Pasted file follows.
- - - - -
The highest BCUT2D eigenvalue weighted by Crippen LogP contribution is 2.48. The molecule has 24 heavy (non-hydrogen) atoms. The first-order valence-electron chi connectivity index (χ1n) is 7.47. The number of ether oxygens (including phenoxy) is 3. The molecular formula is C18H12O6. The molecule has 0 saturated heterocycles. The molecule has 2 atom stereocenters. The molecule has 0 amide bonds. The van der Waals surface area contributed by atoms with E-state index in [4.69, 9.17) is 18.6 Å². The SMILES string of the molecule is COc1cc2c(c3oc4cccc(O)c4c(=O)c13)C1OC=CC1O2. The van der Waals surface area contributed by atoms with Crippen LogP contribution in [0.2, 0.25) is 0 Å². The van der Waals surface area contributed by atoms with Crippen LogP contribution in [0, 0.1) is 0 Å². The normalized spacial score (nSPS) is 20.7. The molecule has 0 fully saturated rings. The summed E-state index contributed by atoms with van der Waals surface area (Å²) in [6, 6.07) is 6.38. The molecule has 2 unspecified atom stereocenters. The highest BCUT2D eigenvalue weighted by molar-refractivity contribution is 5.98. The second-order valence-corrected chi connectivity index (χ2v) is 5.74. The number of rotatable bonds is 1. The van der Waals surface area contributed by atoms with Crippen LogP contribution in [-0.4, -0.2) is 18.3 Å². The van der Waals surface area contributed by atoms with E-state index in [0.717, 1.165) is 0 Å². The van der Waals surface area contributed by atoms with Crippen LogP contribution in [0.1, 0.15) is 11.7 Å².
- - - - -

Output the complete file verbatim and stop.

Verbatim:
The highest BCUT2D eigenvalue weighted by Crippen LogP contribution is 2.48. The molecule has 24 heavy (non-hydrogen) atoms. The first-order valence-electron chi connectivity index (χ1n) is 7.47. The number of ether oxygens (including phenoxy) is 3. The molecular formula is C18H12O6. The molecule has 0 saturated heterocycles. The molecule has 2 atom stereocenters. The molecule has 0 amide bonds. The van der Waals surface area contributed by atoms with E-state index in [4.69, 9.17) is 18.6 Å². The SMILES string of the molecule is COc1cc2c(c3oc4cccc(O)c4c(=O)c13)C1OC=CC1O2. The van der Waals surface area contributed by atoms with Crippen LogP contribution in [0.2, 0.25) is 0 Å². The van der Waals surface area contributed by atoms with Crippen LogP contribution in [0, 0.1) is 0 Å². The normalized spacial score (nSPS) is 20.7. The molecule has 0 fully saturated rings. The summed E-state index contributed by atoms with van der Waals surface area (Å²) in [6, 6.07) is 6.38. The molecule has 2 unspecified atom stereocenters. The highest BCUT2D eigenvalue weighted by molar-refractivity contribution is 5.98. The second-order valence-corrected chi connectivity index (χ2v) is 5.74. The number of rotatable bonds is 1. The van der Waals surface area contributed by atoms with Crippen LogP contribution in [-0.4, -0.2) is 18.3 Å². The van der Waals surface area contributed by atoms with E-state index in [0.717, 1.165) is 0 Å². The van der Waals surface area contributed by atoms with Crippen LogP contribution in [0.1, 0.15) is 11.7 Å².